About three hundred years ago lived a man called George Stephens, the tale is that old that some say he was named John. Either way he lived at Peter Tavy on the edges of eastern Dartmoor. Here he met and fell madly in love with a local girl. Once more, depending on who you speak to, she either spurned his advances, fell in love with another lad or her parents rejected poor young George because he was deemed unworthy of their daughter. They all had the same result which was to break his heart, he became inconsolable and could only see one way out. Sadly, driven by his melancholy he took his own life. One version relates how he first killed the girl by giving her a poisoned apple and then after she had died ate the rest so their souls could walk together in the eternal land. Another account relates how he poisoned himself by eating deadly nightshade, other less specific reports simply say that he died from poisoning. As was the way of things all suicides could not be buried in hallow ground and so like Kitty Jay, George Stephen’s was buried at a bleak, windswept crossroads on the edge of the moors. It was said that at the very moment he was lowered into his peaty grave, a white sheet that was hanging on a nearby washing line was blown into the sky; Up into the air it gently wafted and was never seen again. It was soon noted that his ghost could be seen in the locality of his grave on dark nights. Many local people would not venture out after dark to cross the moor for fear of seeing his tormented spirit.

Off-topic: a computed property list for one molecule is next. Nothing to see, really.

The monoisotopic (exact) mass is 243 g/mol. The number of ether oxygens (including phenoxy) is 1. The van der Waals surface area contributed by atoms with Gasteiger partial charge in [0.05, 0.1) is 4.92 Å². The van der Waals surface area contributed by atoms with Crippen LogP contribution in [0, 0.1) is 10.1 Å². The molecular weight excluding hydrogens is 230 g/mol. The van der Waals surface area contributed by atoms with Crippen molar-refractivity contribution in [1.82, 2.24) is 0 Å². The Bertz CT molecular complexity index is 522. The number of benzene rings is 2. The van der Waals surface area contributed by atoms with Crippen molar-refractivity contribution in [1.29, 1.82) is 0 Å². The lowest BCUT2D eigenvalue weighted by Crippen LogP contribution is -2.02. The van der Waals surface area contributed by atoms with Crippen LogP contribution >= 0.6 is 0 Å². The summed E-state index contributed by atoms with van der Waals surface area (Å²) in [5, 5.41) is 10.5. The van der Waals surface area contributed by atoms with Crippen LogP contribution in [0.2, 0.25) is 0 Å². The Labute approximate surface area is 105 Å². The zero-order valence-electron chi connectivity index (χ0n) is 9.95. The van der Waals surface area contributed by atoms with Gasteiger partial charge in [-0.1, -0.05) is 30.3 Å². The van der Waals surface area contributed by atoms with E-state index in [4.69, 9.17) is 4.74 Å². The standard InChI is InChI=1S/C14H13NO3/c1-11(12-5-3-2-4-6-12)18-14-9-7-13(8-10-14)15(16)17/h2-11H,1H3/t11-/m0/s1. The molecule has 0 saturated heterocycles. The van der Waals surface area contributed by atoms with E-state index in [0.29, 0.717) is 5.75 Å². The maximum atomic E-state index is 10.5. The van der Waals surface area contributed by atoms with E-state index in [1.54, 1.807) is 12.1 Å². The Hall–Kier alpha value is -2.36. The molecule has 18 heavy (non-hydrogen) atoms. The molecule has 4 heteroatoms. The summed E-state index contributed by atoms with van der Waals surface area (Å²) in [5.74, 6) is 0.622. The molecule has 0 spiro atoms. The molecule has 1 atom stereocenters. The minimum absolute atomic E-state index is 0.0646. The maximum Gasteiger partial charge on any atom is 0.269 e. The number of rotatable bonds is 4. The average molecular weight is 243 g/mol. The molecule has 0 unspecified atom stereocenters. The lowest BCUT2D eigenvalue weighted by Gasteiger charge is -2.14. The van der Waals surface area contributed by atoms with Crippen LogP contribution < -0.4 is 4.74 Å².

There is very little known about this story. Mrs Bray goes to great lengths to relate the tale, calling the boy ‘George’. Crossing, 1990, p.152, suggests that there was a George Stephens living in Peter Tavy and that he was buried as a suicide on the moor. Hemery, 1983, pp956-7, is more forthcoming with his views when he notes that the lads name was “John Stephens whose death occurred in October 1762,” although where that information comes from he does not say.
As can be seen from the photograph below, there certainly is a stone marking something. Hemery, p.957, notes that in May 1936, the Dartmoor Preservation Association set the stone pillar on a more secure plinth. There is the letter ‘S’ engraved on the pillar. It actually stands beside the Peter Tavy track thus giving credence to the wayside burial of suicides.
Crossing, W. 1990 Crossing’s Guide to Dartmoor, Peninsula Press, Newton Abbot.
Hemery, E. 1983 High Dartmoor, Hale, London.